This Beautiful Australian Beach Is Considered One Of The Most Dangerous In The World

There are some beautiful places on our planet — and some of them can kill you. That won't stop many intrepid explorers, nor should it if they're careful and respect the dangers. One such place is Cape Tribulation, one of the most dangerous beaches in Australia. The name, which might give you pause before you even visit, reportedly comes from Lieutenant James Cook. His ship, the Endeavor, sustained severe damage and was stranded there on the Great Barrier Reef for almost a full day in 1770.

Cape Tribulation is a stunning area where the Daintree Rainforest — the oldest rainforest in the world at 135 million years — meets the beach and the Great Barrier Reef, both of which are UNESCO World Heritage Sites. There is much to do there, including sunbathing at Myall Beach and Kulki Beach, swimming holes, and a mangrove forest to walk through. There are views of Mount Sorrow and Mount Hemming, and you can mountain bike, hike, swim, kayak, and snorkel. While all of this is lovely, the fact remains that many of the plants and animals found around Cape Tribulation can prove deadly for visitors.

Flora and fauna of Cape Tribulation to watch for

Avoid cassowaries, large, flightless, clawed birds that can weigh up to 160 pounds and run up to 31 mph. They're not aggressive, but they can kill you if provoked. They can even jump seven feet in the air. Then, there are wild boars and saltwater crocodiles. Keep an eye out for posted signs regarding the latter, avoid slide marks where they enter the water, and don't put limbs in the water or leave food around. Even if you don't see them, they're there. There are also snakes like the Amethystine Python, Taipan, Eastern Brown, Red-bellied Black, and the Death Adder.

On the plant side, you'll want to avoid the Wait-a-While bush, which is covered in spikes that hurt and can entangle you badly. They look dangerous, so you're less likely to want to touch them than the Stinging Tree, which has attractive shiny red berries and heart-shaped leaves with serrated edges. If you interact with it, however, you can be in pain for months from the tiny shards that enter your skin. Don't even get close because if you breathe the shards in, they can also end your life prematurely.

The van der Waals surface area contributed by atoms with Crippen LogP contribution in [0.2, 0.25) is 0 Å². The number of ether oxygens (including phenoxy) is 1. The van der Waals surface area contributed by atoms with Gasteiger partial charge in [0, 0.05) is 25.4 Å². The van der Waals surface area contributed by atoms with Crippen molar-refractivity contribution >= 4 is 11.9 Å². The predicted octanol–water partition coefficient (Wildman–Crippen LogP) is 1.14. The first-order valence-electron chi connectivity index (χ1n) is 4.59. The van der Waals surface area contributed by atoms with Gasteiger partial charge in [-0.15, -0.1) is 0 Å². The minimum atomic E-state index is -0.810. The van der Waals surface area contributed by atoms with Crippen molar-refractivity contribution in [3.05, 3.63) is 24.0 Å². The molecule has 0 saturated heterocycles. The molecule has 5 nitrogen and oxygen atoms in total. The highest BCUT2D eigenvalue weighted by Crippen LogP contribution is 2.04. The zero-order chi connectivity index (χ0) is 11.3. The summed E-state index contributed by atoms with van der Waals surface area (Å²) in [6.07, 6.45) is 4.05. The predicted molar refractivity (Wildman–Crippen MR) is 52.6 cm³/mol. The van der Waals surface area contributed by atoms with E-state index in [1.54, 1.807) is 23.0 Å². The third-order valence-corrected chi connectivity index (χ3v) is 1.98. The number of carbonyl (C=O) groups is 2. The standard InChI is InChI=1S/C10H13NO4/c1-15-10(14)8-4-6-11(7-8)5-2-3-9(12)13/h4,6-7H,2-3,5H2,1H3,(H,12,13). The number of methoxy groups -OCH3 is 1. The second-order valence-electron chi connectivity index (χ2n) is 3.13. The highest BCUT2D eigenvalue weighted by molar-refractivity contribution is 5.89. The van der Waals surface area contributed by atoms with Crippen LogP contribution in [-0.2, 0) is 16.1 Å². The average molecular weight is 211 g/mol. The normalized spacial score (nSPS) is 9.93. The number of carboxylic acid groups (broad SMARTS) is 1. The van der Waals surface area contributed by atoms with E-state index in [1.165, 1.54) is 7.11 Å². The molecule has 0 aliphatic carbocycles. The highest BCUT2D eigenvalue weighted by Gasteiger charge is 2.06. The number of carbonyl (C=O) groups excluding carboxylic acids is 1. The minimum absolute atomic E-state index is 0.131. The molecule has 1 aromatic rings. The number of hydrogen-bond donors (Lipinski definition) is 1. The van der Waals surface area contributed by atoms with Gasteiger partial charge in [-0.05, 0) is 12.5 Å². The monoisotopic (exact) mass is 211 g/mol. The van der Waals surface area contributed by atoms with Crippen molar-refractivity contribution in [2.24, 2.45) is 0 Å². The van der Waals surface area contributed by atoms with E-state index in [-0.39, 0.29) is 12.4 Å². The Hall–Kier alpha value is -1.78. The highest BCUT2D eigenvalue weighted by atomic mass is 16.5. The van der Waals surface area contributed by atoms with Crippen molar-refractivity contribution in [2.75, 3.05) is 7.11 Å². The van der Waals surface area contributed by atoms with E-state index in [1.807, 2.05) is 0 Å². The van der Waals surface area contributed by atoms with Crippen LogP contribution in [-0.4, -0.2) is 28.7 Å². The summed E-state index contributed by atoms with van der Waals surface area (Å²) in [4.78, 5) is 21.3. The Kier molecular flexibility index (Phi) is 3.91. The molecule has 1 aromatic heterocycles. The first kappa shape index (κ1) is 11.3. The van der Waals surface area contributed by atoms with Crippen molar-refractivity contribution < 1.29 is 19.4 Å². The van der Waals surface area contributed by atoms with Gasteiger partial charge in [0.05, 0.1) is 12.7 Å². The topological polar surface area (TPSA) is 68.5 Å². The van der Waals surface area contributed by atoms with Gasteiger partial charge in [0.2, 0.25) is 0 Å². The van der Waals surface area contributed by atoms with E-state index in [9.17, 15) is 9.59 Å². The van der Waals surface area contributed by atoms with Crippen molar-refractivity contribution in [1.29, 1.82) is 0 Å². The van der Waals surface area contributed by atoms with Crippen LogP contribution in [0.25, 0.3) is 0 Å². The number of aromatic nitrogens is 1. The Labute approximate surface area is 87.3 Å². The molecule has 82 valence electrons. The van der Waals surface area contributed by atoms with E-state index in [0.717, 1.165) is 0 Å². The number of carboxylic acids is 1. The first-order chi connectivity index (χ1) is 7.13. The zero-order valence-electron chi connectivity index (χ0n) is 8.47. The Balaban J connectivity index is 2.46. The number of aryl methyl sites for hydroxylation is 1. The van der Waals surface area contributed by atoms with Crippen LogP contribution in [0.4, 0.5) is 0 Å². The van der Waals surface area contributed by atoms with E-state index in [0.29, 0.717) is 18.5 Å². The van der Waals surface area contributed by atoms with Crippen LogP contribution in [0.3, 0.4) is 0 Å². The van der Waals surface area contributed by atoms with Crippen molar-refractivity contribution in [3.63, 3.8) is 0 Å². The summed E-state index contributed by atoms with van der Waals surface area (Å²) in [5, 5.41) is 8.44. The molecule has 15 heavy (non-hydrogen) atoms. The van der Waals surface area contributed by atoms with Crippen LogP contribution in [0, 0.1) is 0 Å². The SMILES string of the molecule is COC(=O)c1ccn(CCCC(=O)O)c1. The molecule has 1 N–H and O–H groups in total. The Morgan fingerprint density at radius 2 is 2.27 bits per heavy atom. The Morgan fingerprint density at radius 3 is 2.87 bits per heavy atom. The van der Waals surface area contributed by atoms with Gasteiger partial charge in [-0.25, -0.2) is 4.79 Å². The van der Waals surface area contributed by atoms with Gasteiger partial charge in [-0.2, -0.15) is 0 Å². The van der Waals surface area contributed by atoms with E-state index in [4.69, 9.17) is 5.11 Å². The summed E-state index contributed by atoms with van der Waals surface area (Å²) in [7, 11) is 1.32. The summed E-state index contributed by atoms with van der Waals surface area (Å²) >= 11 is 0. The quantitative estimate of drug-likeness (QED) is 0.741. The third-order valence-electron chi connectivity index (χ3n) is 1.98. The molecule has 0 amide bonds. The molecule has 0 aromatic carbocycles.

In the waters surrounding the Great Barrier Reef, you'll find all sorts of potentially deadly animals, like sharks. One significant danger is the Box Jellyfish, which are around all year but more so from October through June. They're translucent and hard to see, and a bad sting can result in death.

How to safely explore Cape Tribulation

Despite the danger, Cape Tribulation is a beautiful place; if you choose to go, there are ways to stay safe. Two boardwalks take you through the rainforest next to the beach; Dubuji Boardwalk is 1.8 miles and walks you through the mangroves and the rainforest. Madja Botanical Walk (part boardwalk, part path) takes you through the Daintree rainforest and dumps you out on Myall Beach. Don't step off the path, which is there for a reason.

There are self-guided trails here through the rainforest, though having a guide with you is a better idea. Plenty of tours you can take will escort you through the beach and the rainforest, and many of them have a barbecue and a cruise. Others will take you snorkeling in the reef, where you can see turtles, giant clams, eagle rays, and more. Having a guide there will also give you a chance to learn about the flora and fauna of the area and the history of this wild and stunning place.

Pay attention to all posted signs, and practice caution at all times. If you give this place the respect and caution it deserves, Cape Tribulation is an incredible experience. It's also an under-the-radar, Instaworthy destination in Australia, so prepare for some unforgettable views.